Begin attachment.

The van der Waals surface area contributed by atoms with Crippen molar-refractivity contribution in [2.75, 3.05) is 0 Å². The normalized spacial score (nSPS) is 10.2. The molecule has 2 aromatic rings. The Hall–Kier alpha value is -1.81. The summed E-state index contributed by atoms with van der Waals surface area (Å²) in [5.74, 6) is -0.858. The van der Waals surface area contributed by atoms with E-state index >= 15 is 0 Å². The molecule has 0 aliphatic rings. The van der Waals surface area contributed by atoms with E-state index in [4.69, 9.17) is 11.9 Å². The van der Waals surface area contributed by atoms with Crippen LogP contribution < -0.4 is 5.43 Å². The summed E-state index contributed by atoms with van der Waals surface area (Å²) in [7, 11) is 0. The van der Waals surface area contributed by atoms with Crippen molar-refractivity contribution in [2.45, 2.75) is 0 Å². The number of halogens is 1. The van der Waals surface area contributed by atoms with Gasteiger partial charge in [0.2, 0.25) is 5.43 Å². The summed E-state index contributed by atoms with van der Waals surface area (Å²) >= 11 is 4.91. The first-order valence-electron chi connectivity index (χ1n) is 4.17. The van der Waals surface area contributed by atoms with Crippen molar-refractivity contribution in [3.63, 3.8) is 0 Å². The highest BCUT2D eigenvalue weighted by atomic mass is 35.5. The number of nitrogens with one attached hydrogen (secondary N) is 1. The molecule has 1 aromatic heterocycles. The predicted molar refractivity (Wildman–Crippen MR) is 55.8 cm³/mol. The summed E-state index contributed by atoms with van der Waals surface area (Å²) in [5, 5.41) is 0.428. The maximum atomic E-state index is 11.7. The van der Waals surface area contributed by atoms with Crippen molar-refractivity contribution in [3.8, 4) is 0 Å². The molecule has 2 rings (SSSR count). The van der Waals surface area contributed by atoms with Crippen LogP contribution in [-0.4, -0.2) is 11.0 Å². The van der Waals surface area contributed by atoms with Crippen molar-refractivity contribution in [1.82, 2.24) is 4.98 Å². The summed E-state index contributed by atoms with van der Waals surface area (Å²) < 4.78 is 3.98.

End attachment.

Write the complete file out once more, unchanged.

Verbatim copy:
The van der Waals surface area contributed by atoms with Crippen molar-refractivity contribution in [2.75, 3.05) is 0 Å². The normalized spacial score (nSPS) is 10.2. The molecule has 2 aromatic rings. The Hall–Kier alpha value is -1.81. The summed E-state index contributed by atoms with van der Waals surface area (Å²) in [5.74, 6) is -0.858. The van der Waals surface area contributed by atoms with E-state index >= 15 is 0 Å². The molecule has 0 aliphatic rings. The van der Waals surface area contributed by atoms with E-state index in [4.69, 9.17) is 11.9 Å². The van der Waals surface area contributed by atoms with Crippen LogP contribution < -0.4 is 5.43 Å². The summed E-state index contributed by atoms with van der Waals surface area (Å²) in [7, 11) is 0. The van der Waals surface area contributed by atoms with Crippen molar-refractivity contribution in [2.45, 2.75) is 0 Å². The number of halogens is 1. The van der Waals surface area contributed by atoms with Gasteiger partial charge in [0.2, 0.25) is 5.43 Å². The summed E-state index contributed by atoms with van der Waals surface area (Å²) >= 11 is 4.91. The first-order valence-electron chi connectivity index (χ1n) is 4.17. The van der Waals surface area contributed by atoms with Crippen molar-refractivity contribution in [3.63, 3.8) is 0 Å². The highest BCUT2D eigenvalue weighted by atomic mass is 35.5. The number of nitrogens with one attached hydrogen (secondary N) is 1. The molecule has 1 aromatic heterocycles. The predicted molar refractivity (Wildman–Crippen MR) is 55.8 cm³/mol. The summed E-state index contributed by atoms with van der Waals surface area (Å²) in [5, 5.41) is 0.428. The maximum atomic E-state index is 11.7. The van der Waals surface area contributed by atoms with Crippen molar-refractivity contribution in [3.8, 4) is 0 Å². The molecule has 2 rings (SSSR count). The van der Waals surface area contributed by atoms with Crippen LogP contribution in [-0.4, -0.2) is 11.0 Å². The van der Waals surface area contributed by atoms with Crippen molar-refractivity contribution in [1.82, 2.24) is 4.98 Å². The summed E-state index contributed by atoms with van der Waals surface area (Å²) < 4.78 is 3.98.